This post is written by Gail Read, the Gardens Manager here at Blithewold. She has been here at Blithewold for over 25 years and is a fountain of knowledge about the plants and the property.
Daffodils lift our spirits when they bloom each year. They signal the end of our weary winter and the beginning of a fresh new spring. They are among the first spring ephemerals to bloom: reliably blooming each year bringing real cheer. When the daffodils bloom at Blithewold the property transforms into the magical land one imagines in an enchanted forest. Here are 10 fun facts about our daffodils.
1. Daffodils are classified officially into 13 Divisions (classes) according to their characteristics. You can find more about the different divisions here. Blithewold has daffodils from each of the 13 divisions.
2. There are between 40-200 daffodil species and subspecies and over 25,000 registered cultivars (named varieties). Blithewold has dozens of different varieties and over 50,000 daffodils all together.
3. Daffodils are perennial, blooming every year and known for their longevity. Blithewold’s owners began planting daffodils at the turn of the 20th century. Although it’s hard to know exactly how old they are, some clumps could be 100 years old. We still plant new daffodils each year.
4. Daffodil is their common name, narcissus is their Latin name. They are one in the same, all daffodils are narcissus. Jonquils are a type of daffodil and are classified in Division 7. They are characterized by having several yellow flowers on a stem, a strong scent and rounded foliage.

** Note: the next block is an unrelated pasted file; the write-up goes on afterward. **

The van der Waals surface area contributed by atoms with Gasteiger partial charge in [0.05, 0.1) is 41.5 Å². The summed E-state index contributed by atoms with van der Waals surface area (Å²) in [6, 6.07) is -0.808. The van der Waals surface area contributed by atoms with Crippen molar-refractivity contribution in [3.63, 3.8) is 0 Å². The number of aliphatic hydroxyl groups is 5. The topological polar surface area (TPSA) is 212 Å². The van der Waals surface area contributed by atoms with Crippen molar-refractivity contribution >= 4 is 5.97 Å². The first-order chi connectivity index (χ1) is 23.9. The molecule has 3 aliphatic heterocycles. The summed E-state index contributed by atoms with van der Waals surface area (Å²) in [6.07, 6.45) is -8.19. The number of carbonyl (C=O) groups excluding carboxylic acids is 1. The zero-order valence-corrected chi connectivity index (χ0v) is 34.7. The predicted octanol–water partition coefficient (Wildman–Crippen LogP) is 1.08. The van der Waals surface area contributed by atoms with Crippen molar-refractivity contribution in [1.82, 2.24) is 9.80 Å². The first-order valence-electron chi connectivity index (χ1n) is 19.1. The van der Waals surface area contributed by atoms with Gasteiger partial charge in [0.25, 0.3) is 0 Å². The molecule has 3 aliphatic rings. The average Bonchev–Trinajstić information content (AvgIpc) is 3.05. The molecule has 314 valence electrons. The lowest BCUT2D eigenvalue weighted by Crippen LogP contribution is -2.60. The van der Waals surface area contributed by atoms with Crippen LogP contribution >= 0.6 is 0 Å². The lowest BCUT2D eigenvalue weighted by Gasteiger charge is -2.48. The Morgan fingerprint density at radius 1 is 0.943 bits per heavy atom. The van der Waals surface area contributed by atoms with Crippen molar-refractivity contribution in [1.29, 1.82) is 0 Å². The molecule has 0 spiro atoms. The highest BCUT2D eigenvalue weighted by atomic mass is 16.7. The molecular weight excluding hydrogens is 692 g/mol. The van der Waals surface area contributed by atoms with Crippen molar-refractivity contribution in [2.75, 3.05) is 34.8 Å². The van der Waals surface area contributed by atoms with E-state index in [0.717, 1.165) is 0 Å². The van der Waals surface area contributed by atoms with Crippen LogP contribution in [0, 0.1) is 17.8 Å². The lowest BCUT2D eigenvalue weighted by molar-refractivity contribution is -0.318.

5. Blithewold’s earliest daffodils to bloom are ‘Little Gem’, ‘Ice Follies’ and ‘King Alfred’ and the last to bloom are ‘Thalia’, ‘Mrs. Backhouse’ and Poeticus ‘Actaea’. The blooms of the first to last daffodils usually last a month long depending on the weather. Cooler temperatures and especially cool nights keep the flowers blooming longer.
6. All parts of the daffodils are poisonous. Deer and other critters don’t eat them.
7. We purchase daffodil bulbs in the fall from local nurseries or order from catalogs including Brent and Becky’s Bulbs, John Scheepers Bulbs, Van Engelen Flower Bulbs, and Old House Gardens-Heirloom Bulbs.
8. Enriching the soil with compost or an organic fertilizer is recommended when planting in the fall and again when the green leaves appear in the spring, top dressing the soil each time. At Blithewold we do not fertilize the bulbs (there are just too many!) but we do let the foliage die back naturally to restore the bulbs energy for the next year. Some foliage hangs on for six to eight weeks.
9. Daffodils make great cut flowers. Their stems release a substance that can harm other cut flowers arranged with them. Keep cut daffodils separate and their stems soaking for a couple of hours first, before adding to other flowers.
10. A gift of daffodils is said to ensure happiness and good fortune especially when given in bunches. The more the merrier!